The U.S. Senate voted on Thursday to end No Child Left Behind, a key part of President George W. Bush’s education reforms, according to The Atlantic.
Passed in 2001, the No Child Left Behind (NCLB) law ties federal education funding to standardized test scores. As a result, teachers ended up focusing most of their energy on preparing students to pass tests, rather than learning.
“For the last 14 years, the (NCLB) law has pressured public schools to raise scores in math and reading; that in turn has led schools to ‘teach to the test’ — and to administer increasing numbers of interim tests throughout the year, as schools and individual teachers have tried to determine whether students are on track to score well on the all-important year-end exams,” reported The Los Angeles Times.
However, NCLB was a boon to several companies with connections to George W. Bush. NCLB required school districts to buy testing materials and many companies stepped forward to provide those services.
“NCLB has instead benefited the testing industry in the amount of between $1.9 and $5.3 billion a year. NCLB requires states to produce ‘interpretive, descriptive, and diagnostic reports,’ all of which are provided at a price by members of the industry,” said Project Censored, a website that focuses on stories largely ignored by the mainstream media. “Among these are the top four or five players in the textbook market, including the Big Three—McGraw-Hill, Houghton-Mifflin, and Harcourt General—who have, since the passage of NCLB, come to dominate the testing market. Identified by Wall Street analysts in the wake of the 2000 election as ‘Bush stocks,’ all three represent owners like Harold McGraw III, who has longstanding ties to the Bush administration and the lobbying efforts of Sandy Kress [a senior Bush education adviser].”
Project Censored reports that Ignite Learning, a company headed by Neil Bush, the president’s brother, also benefited from NCLB dollars. According to The New York Times, a report by Citizens for Responsibility and Ethics in Washington found school districts in Florida, Texas and Nevada spent $1 million on products from Ignite Learning.
The initial NCLB legislation was passed with bipartisan support, and the revised law, called the Every Child Achieves Act, also received both Democratic and Republican votes.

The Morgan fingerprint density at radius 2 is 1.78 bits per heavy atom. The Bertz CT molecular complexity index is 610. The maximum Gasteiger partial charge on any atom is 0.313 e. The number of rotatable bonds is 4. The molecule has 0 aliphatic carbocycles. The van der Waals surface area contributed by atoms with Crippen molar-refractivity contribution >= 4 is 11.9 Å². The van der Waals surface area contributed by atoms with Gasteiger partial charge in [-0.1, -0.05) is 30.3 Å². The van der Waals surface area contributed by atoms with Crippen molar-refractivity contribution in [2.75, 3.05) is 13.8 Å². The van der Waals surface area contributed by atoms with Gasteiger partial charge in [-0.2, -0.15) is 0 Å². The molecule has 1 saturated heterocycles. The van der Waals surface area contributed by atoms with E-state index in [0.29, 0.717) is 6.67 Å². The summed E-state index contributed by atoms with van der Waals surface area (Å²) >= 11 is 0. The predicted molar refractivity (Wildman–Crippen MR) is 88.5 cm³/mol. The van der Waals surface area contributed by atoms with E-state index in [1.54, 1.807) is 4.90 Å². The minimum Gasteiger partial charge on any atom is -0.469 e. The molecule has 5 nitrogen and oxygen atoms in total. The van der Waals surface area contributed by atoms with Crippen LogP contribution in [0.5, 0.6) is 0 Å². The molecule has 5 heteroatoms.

“Commentators and advocates on the left and right applauded the legislation’s co-authors—Senators Lamar Alexander, a Republican, and Patty Murray, a Democrat—for shepherding the measure through the Senate and fending off polemical amendments that could’ve jeopardized its survival,” reported The Atlantic. “The Senate’s final version got overwhelming support Thursday, with just 17 senators voting no.”
The NCLB law was unpopular on both sides of the aisle. Democrats and civil rights groups, didn’t think the law did enough to address the racial achievement gap.
“The principle of accountability is not negotiable to us… educational systems must be held responsible for narrowing and eliminating gaps in achievement,” said Leslie Proll, director of the NAACP Legal Defense Fund’s Washington, D.C. office.
Republicans said NCLB gave too much power to Washington bureaucrats. The revised version of the law returns power on educational matters to the states.
“The new law—the Every Child Achieves Act—would give much of that decision-making power back to states,” reported The Atlantic. “Instead of the feds, state-level officials would determine how to assess academic performance, what counts as a struggling school, and which mechanisms to use to hold educators accountable for achievement. No more top-down reforms. No more mandatory interventions. No more Washington, D.C. bureaucrats stepping on the toes of local policymakers and educators who are much more in tune with what their communities’ need.”
Teachers groups were happy with the new legislation.
“Every student in America will be better off under this legislation than the generation of students wronged by ‘No Child Left Untested,’” said The National Education Association’s Lily Eskelsen Garcia. “This bill reflects a paradigm shift away from the one-size-fits-all assessments that educators know hurt students, diminish learning, and narrow the curriculum. Now, Congress must act swiftly to reconcile the House and Senate legislation and get a bill to the president’s desk.”